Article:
The Federal Housing Administration (FHA) is planning on reducing borrowing costs for prospective Chicago homeowners; such news is notable, given that it comes after a long line of cost increases from the cash-strapped agency.
What are the specifics of the FHA’s plan, and how will it impact your clients looking for FHA mortgages in Chicago?Here are the three things you should keep in mind:
- The FHA’s Plan Will Tackle Mortgage Insurance – The FHA, which is overseen by HUD and insures mortgages with down payments as low as 3.5 percent, finances its operations via mortgage insurance, which borrowers pay in addition to their monthly Chicago mortgage. So, according to the FHA, a low-down payment mortgage comes with a few more fees as a result. But the FHA will lower those premiums, reportedly dropping them from 1.35 percent to 0.85 percent.
- The FHA Can Afford It – Given that the FHA increased Chicago mortgage premiums in 2013 because of shaky finances, is it really a good idea for them to lower those premiums now in 2015? Though critics are stating that the FHA should keep its premiums at their current level, the agency’s finances have improved dramatically in the last year. According to an independent audit in November, the FHA’s insurance fund (a rainy-day fund of sorts that mortgage premiums fund) was valued at $4.8 billion; that’s up from a $1.1 billion deficit in 2013, and spurred many industry advocates (including NAR and the MBA) to lobby for lower premiums in Chicago.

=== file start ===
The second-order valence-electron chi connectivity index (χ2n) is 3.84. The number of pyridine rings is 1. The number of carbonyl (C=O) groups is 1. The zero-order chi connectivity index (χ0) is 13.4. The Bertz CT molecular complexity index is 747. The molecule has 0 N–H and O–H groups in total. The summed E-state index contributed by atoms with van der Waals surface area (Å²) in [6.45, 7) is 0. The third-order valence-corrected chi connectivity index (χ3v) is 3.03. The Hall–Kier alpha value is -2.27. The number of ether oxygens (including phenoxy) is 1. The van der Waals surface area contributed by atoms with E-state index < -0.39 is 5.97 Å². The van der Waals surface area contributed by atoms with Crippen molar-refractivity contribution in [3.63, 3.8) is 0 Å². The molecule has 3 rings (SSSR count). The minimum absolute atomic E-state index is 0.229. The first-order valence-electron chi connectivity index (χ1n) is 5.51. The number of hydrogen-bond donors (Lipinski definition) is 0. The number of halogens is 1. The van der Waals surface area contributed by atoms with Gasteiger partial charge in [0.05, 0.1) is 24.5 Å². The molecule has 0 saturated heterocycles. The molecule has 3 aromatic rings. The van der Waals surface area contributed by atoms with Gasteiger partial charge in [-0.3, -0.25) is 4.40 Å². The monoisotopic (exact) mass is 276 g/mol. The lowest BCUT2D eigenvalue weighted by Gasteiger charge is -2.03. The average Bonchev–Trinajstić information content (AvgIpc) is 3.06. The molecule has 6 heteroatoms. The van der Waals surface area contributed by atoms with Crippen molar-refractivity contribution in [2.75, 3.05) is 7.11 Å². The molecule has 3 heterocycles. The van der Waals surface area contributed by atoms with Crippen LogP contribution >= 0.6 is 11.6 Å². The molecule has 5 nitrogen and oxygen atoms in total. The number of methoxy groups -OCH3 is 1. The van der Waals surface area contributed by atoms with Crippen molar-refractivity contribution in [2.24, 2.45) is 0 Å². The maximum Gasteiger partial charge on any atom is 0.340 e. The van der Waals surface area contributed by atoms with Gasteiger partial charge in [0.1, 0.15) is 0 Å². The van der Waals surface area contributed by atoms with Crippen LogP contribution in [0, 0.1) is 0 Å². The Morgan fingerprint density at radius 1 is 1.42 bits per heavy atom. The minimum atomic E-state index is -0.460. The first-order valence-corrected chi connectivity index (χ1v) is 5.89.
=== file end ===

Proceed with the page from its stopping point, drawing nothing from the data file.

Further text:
- Its Impact May be Marginal – It’s unlikely that lower mortgage premiums at the FHA will lead to any kind of surge in homebuyer demand, simply because the savings from the lower premiums may not amount to that much money. According to an analysis by Sterne Agee, a borrower with a 30-year, $100,000 mortgage insured by the FHA would save roughly $25, at most, in their monthly mortgage payments in Chicago. Though Sterne Agee admitted that its analysis was more back-of-the-envelope than anything else, it argued, “This savings will pull some marginal borrowers into homeownership, but it isn’t enough, in our view, to assume single family housing demand increases above our current assumption.”
Most importantly, lower FHA mortgage premiums do not change the greater economic forces currently impacting the housing market in Chicago, namely low savings rates and even lower wage growth. Some consumers will undoubtedly benefit from lower premiums, but it’s unlikely that housing will kick into high gear as a result of the policy.